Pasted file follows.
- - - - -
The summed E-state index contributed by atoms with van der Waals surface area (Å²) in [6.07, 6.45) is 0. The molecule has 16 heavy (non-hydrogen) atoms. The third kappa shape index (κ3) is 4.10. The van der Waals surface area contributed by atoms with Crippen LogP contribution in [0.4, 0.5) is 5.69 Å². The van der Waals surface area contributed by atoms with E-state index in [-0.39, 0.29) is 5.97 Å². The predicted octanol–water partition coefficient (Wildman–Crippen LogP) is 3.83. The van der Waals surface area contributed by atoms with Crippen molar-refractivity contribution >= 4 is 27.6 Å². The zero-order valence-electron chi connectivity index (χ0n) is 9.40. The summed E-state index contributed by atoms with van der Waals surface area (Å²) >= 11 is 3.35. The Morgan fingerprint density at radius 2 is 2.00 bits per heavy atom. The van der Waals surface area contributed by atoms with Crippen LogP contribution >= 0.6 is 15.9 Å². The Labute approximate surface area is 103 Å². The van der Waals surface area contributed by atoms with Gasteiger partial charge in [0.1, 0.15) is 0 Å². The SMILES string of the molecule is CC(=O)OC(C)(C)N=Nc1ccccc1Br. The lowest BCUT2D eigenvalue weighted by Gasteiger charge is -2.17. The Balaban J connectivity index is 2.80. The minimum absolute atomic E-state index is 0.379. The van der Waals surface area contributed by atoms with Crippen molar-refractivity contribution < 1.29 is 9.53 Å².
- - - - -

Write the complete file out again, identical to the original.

The summed E-state index contributed by atoms with van der Waals surface area (Å²) in [6.07, 6.45) is 0. The molecule has 16 heavy (non-hydrogen) atoms. The third kappa shape index (κ3) is 4.10. The van der Waals surface area contributed by atoms with Crippen LogP contribution in [0.4, 0.5) is 5.69 Å². The van der Waals surface area contributed by atoms with E-state index in [-0.39, 0.29) is 5.97 Å². The predicted octanol–water partition coefficient (Wildman–Crippen LogP) is 3.83. The van der Waals surface area contributed by atoms with Crippen molar-refractivity contribution >= 4 is 27.6 Å². The zero-order valence-electron chi connectivity index (χ0n) is 9.40. The summed E-state index contributed by atoms with van der Waals surface area (Å²) >= 11 is 3.35. The Morgan fingerprint density at radius 2 is 2.00 bits per heavy atom. The van der Waals surface area contributed by atoms with Crippen LogP contribution >= 0.6 is 15.9 Å². The Labute approximate surface area is 103 Å². The van der Waals surface area contributed by atoms with Gasteiger partial charge in [0.1, 0.15) is 0 Å². The SMILES string of the molecule is CC(=O)OC(C)(C)N=Nc1ccccc1Br. The lowest BCUT2D eigenvalue weighted by Gasteiger charge is -2.17. The Balaban J connectivity index is 2.80. The minimum absolute atomic E-state index is 0.379. The van der Waals surface area contributed by atoms with Crippen molar-refractivity contribution < 1.29 is 9.53 Å².